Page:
This book is the fruition of five years’ work in exploring the idea of superdiversity. The editors argue that sociolinguistic superdiversity could be a source of inspiration to a wide range of post-structuralist, post-colonial and neo-Marxist interdisciplinary research into the potential and the limits of human cultural creativity and societal renewal under conditions of increasing and complexifying global connectivity. Through case studies of language practices in spaces understood as inherently translocal and multi-layered (classrooms and schools, youth spaces, mercantile spaces and nation-states), this book explores the relevance of superdiversity for the social and human sciences and positions it as a research perspective in sociolinguistics and beyond.
This pioneering volume extends earlier use of the concept of superdiversity from describing linguistic and socio-demographic complexity occurring globally since about 1990 to a focus on specific spatial sites and post-panoptic tension between semiotic dispersal and recombination. It admirably succeeds in its aim of reaching out to a wider social science and humanities audience.
- David Parkin, University of Oxford, UK
Challenging the superdiversity sceptic, this broad and compelling collection of chapters carefully engages with superdiversity across time and space, from schools to mercantile spaces, from Indonesia to Denmark, showing the emergence of, as well as constraints upon, new convergences, new cultural practices, and new socialities.
- Alastair Pennycook, University of Technology Sydney, Australia
The volume represents a bold attempt to establish superdiversity as a key concept in post-variationist sociolinguistics. Based on a range of fascinating case studies – including African fortune-tellers in Paris, language workers in London call centres, discourses of food and integration in Danish schools, and ethnolinguistic stylizations in Indonesian soap operas – the chapters showcase an ethnographically oriented sociolinguistics that centres on heterogeneity, unexpectedness, complexity and reflexivity.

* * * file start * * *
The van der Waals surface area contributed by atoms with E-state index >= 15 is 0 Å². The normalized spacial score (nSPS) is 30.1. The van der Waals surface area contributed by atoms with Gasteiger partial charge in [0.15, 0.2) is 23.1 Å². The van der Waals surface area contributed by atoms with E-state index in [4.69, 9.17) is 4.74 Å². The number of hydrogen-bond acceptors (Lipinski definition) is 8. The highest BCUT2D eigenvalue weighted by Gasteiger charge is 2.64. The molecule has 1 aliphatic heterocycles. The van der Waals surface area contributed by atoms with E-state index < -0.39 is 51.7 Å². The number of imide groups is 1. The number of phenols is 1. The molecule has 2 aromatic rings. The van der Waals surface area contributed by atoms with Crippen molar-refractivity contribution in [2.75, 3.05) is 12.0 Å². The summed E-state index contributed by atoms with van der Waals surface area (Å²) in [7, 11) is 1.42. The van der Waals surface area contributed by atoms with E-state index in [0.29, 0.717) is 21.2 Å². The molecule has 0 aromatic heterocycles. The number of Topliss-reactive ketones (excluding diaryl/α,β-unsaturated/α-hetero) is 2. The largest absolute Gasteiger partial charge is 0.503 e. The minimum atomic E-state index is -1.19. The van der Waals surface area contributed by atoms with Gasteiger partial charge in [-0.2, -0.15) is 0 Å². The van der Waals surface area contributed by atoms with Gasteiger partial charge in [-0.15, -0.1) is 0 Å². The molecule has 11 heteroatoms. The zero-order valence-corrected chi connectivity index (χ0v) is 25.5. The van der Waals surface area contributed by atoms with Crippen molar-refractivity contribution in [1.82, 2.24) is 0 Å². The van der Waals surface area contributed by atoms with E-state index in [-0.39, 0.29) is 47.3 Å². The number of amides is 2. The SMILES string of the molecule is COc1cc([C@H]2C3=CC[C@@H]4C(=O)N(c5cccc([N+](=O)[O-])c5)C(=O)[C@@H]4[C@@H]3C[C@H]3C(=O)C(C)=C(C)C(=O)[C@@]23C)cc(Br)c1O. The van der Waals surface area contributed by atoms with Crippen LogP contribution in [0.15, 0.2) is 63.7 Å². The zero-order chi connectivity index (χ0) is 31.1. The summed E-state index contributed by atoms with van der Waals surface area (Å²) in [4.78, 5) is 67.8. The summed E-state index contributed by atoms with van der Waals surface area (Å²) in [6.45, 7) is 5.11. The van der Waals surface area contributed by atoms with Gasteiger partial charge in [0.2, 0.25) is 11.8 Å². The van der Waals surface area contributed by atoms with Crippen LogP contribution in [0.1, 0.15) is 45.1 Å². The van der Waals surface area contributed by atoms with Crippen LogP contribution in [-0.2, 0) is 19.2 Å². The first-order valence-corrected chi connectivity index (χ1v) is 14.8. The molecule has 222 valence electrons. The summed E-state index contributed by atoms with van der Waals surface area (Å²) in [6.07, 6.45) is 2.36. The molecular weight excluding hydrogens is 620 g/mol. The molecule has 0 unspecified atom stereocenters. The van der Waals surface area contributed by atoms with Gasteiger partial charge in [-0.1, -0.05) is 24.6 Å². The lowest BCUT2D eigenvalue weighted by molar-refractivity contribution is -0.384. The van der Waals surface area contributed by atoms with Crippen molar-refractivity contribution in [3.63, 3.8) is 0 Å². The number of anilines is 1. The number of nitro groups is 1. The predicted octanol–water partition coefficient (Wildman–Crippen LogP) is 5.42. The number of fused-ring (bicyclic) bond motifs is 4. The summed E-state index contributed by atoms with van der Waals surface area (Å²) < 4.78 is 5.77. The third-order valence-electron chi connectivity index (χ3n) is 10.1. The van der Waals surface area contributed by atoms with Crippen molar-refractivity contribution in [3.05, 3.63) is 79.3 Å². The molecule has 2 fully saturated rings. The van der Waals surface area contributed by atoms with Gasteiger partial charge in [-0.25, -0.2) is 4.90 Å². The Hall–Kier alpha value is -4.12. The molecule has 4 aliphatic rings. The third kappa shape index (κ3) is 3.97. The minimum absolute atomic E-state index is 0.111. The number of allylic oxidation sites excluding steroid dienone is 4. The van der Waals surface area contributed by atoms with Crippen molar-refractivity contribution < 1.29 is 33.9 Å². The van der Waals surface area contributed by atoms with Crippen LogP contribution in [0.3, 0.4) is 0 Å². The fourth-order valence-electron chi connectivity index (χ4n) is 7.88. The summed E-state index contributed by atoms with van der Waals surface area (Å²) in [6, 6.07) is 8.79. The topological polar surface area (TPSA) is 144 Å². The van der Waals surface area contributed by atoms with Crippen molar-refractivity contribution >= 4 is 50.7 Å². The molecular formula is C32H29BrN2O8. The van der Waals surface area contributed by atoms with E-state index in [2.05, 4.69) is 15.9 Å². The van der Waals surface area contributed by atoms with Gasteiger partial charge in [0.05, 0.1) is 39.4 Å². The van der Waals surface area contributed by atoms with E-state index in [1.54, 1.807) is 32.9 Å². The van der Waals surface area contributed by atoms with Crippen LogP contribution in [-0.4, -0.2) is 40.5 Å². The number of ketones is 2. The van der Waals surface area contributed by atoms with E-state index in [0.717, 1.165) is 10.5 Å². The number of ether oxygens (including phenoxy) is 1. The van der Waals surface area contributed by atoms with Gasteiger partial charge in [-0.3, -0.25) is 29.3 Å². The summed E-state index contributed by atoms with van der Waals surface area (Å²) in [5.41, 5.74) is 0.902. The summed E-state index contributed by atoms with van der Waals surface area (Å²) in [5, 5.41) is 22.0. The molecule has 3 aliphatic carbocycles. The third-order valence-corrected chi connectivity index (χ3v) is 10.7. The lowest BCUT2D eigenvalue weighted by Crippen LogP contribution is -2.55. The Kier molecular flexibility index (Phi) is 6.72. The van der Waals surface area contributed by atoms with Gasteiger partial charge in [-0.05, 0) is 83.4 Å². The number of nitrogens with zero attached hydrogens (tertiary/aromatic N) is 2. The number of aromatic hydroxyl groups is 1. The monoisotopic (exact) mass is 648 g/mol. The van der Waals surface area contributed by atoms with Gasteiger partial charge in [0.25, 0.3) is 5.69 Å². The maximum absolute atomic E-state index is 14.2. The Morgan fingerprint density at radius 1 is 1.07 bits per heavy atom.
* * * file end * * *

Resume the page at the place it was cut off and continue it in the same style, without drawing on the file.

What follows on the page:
- Jannis Androutsopoulos, Universität Hamburg, Germany
Karel Arnaut is Associate Professor and Research Coordinator at the Interculturalism, Migration and Minorities Research Centre (IMMRC), Leuven University, Belgium.
Martha Sif Karrebæk is Associate Professor in the Department of Nordic Studies and Linguistics, University of Copenhagen, Denmark.
Massimiliano Spotti is Assistant Professor in the Department of Culture Studies and Deputy Director of Babylon, Center for the Study of Superdiversity at Tilburg University, the Netherlands.
Jan Blommaert is Professor in the Department of Culture Studies and Director of Babylon, Center for the Study of Superdiversity at Tilburg University, the Netherlands.